The optimization of the source topology and mask design [1,2] is vital to future advanced ArF technology node development. In this study, we report the comparison of an iterative optimization method versus a newly developed simultaneous source-mask optimization approach. In the iterative method, the source is first optimized based on normalized image log slopes (NILS), taking into account the ASML scanner's diffractive optical element (DOE) manufacturability constraints. Assist features (AFs) are placed under the optimized source, and then optical proximity correction (OPC) is performed using the already placed AFs, in the last step the source is re-optimized using the OPC-ed layout with the AFs. The source is then optimized using the layout from the previous stage based on a set of user specified cost function. The new approach first co-optimizes a pixelated freeform source and a continuous transmission gray tone mask based on edge placement error (EPE) based cost function. ASML scanner specific constraints are applied to the optimized source, to match ASML's current and future illuminator capabilities. Next, AF "seeds" are identified from the optimized gray tone mask, which are subsequently co-optimized with the main features to meet the process window and mask error factor requirement. The results show that the new method offers significant process window improvement.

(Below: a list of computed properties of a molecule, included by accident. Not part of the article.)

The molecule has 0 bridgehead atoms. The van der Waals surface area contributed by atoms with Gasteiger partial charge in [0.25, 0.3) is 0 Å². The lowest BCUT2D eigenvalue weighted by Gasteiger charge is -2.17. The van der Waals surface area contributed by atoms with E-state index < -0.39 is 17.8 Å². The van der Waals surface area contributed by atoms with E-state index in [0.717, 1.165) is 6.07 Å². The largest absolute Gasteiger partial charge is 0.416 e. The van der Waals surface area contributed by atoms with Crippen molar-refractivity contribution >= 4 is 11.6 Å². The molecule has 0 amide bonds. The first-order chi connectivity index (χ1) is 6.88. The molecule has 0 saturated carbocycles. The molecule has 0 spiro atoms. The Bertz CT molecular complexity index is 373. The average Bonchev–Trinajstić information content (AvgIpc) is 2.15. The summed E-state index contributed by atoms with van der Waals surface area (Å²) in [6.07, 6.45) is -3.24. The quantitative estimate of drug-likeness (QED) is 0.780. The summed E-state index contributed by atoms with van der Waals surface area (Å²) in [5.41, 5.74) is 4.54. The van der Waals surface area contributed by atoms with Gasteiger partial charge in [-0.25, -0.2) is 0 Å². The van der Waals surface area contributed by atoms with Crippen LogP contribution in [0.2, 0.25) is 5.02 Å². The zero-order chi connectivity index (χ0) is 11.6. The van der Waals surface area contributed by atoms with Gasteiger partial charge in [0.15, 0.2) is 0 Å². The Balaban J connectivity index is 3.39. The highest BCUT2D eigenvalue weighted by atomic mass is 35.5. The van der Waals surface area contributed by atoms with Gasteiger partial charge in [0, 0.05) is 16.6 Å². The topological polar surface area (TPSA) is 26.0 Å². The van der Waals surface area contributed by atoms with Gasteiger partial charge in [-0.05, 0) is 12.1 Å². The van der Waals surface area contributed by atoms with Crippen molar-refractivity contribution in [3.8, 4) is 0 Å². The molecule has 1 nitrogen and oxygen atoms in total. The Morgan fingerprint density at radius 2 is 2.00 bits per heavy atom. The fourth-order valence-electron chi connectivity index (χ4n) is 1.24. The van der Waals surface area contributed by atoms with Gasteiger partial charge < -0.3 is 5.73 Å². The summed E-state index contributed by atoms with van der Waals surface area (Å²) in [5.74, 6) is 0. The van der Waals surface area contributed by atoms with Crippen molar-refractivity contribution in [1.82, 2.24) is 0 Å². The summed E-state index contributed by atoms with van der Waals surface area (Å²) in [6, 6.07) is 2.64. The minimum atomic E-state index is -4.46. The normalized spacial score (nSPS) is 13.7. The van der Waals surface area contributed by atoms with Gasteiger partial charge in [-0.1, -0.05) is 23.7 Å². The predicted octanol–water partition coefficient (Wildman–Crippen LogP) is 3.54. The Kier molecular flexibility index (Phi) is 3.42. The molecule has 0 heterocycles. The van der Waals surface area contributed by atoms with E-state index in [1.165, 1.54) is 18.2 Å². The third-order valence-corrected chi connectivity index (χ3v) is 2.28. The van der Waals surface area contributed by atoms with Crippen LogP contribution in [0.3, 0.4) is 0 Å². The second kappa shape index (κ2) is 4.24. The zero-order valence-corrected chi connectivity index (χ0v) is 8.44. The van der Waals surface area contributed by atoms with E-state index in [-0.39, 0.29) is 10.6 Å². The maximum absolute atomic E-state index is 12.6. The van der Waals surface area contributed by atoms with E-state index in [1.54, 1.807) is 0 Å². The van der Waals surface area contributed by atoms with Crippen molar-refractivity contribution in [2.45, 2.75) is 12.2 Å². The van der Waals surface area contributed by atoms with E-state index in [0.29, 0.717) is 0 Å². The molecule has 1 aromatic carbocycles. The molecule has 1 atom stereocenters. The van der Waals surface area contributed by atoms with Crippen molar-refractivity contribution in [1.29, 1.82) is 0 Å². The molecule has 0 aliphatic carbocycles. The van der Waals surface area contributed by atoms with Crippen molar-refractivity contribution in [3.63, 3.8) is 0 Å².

When using the most advanced water-based immersion scanner at the 32nm node half-pitch, the image resolution will
be below the k1 limit of 0.25. If EUV technology is not ready for mass production, double patterning technology
(DPT) is one of the solutions to bridge the gap between wet ArF and EUV platforms. DPT technology implies a
patterning process with two photolithography/etching steps. As a result, the critical pitch is reduced by a factor of 2,
which means the k1 value could increase by a factor of 2. Due to the superimposition of patterns printed by two
separate patterning steps, the overlay capability, in addition to image capability, contributes to critical dimension
uniformity (CDU). The wafer throughput as well as cost is a concern because of the increased number of process
steps. Therefore, the performance of imaging, overlay, and throughput of a scanner must be improved in order to
implement DPT cost effectively. In addition, DPT requires an innovative software to evenly split the patterns into two
layers for the full chip. Although current electronic design automation (EDA) tools can split the pattern through
abundant geometry-manipulation functions, these functions, however, are insufficient. A rigorous pattern split requires
more DPT-specific functions such as tagging/grouping critical features with two colors (and hence two layers),
controlling the coloring sequence, correcting the printing error on stitching boundaries, dealing with color conflicts,
increasing the coloring accuracy, considering full-chip possibility, etc. Therefore, in this paper we cover these issues
by demonstrating a newly developed DPT pattern-split algorithm using a rule-based method. This method has one
strong advantage of achieving very fast processing speed, so a full-chip DPT pattern split is practical. After the pattern
split, all of the color conflicts are highlighted. Some of the color conflicts can be resolved by aggressive model-based